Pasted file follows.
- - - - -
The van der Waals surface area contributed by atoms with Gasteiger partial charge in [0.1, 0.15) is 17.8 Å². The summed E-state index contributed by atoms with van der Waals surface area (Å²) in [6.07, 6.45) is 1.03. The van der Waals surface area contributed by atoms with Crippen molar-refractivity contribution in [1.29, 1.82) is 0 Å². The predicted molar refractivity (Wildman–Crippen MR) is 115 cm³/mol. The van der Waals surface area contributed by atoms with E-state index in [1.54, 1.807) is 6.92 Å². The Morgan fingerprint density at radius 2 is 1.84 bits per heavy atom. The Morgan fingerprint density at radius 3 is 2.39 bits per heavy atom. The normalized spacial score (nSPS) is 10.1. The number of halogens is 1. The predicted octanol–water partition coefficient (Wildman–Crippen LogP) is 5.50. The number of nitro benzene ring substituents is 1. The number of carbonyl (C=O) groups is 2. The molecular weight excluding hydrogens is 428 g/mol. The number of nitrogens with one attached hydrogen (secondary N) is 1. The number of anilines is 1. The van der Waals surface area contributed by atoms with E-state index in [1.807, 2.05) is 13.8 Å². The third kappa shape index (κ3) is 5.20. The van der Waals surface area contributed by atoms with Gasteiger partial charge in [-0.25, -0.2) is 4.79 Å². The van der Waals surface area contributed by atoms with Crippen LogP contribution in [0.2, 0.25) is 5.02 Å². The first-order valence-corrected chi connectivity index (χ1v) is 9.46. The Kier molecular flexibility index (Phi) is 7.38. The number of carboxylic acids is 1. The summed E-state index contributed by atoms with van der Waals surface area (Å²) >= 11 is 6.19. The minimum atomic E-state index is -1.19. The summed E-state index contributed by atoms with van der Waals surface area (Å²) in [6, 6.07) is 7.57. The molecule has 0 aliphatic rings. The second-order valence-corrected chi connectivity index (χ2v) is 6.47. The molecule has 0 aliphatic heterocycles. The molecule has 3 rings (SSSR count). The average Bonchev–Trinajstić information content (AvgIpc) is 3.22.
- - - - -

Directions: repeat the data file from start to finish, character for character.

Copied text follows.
The van der Waals surface area contributed by atoms with Gasteiger partial charge in [0.1, 0.15) is 17.8 Å². The summed E-state index contributed by atoms with van der Waals surface area (Å²) in [6.07, 6.45) is 1.03. The van der Waals surface area contributed by atoms with Crippen molar-refractivity contribution in [1.29, 1.82) is 0 Å². The predicted molar refractivity (Wildman–Crippen MR) is 115 cm³/mol. The van der Waals surface area contributed by atoms with E-state index in [1.54, 1.807) is 6.92 Å². The Morgan fingerprint density at radius 2 is 1.84 bits per heavy atom. The Morgan fingerprint density at radius 3 is 2.39 bits per heavy atom. The normalized spacial score (nSPS) is 10.1. The number of halogens is 1. The predicted octanol–water partition coefficient (Wildman–Crippen LogP) is 5.50. The number of nitro benzene ring substituents is 1. The number of carbonyl (C=O) groups is 2. The molecular weight excluding hydrogens is 428 g/mol. The number of nitrogens with one attached hydrogen (secondary N) is 1. The number of anilines is 1. The van der Waals surface area contributed by atoms with E-state index in [1.807, 2.05) is 13.8 Å². The third kappa shape index (κ3) is 5.20. The van der Waals surface area contributed by atoms with Gasteiger partial charge in [-0.25, -0.2) is 4.79 Å². The van der Waals surface area contributed by atoms with Crippen LogP contribution in [0.2, 0.25) is 5.02 Å². The first-order valence-corrected chi connectivity index (χ1v) is 9.46. The Kier molecular flexibility index (Phi) is 7.38. The number of carboxylic acids is 1. The summed E-state index contributed by atoms with van der Waals surface area (Å²) >= 11 is 6.19. The minimum atomic E-state index is -1.19. The summed E-state index contributed by atoms with van der Waals surface area (Å²) in [6, 6.07) is 7.57. The molecule has 0 aliphatic rings. The second-order valence-corrected chi connectivity index (χ2v) is 6.47. The molecule has 0 aliphatic heterocycles. The molecule has 3 rings (SSSR count). The average Bonchev–Trinajstić information content (AvgIpc) is 3.22.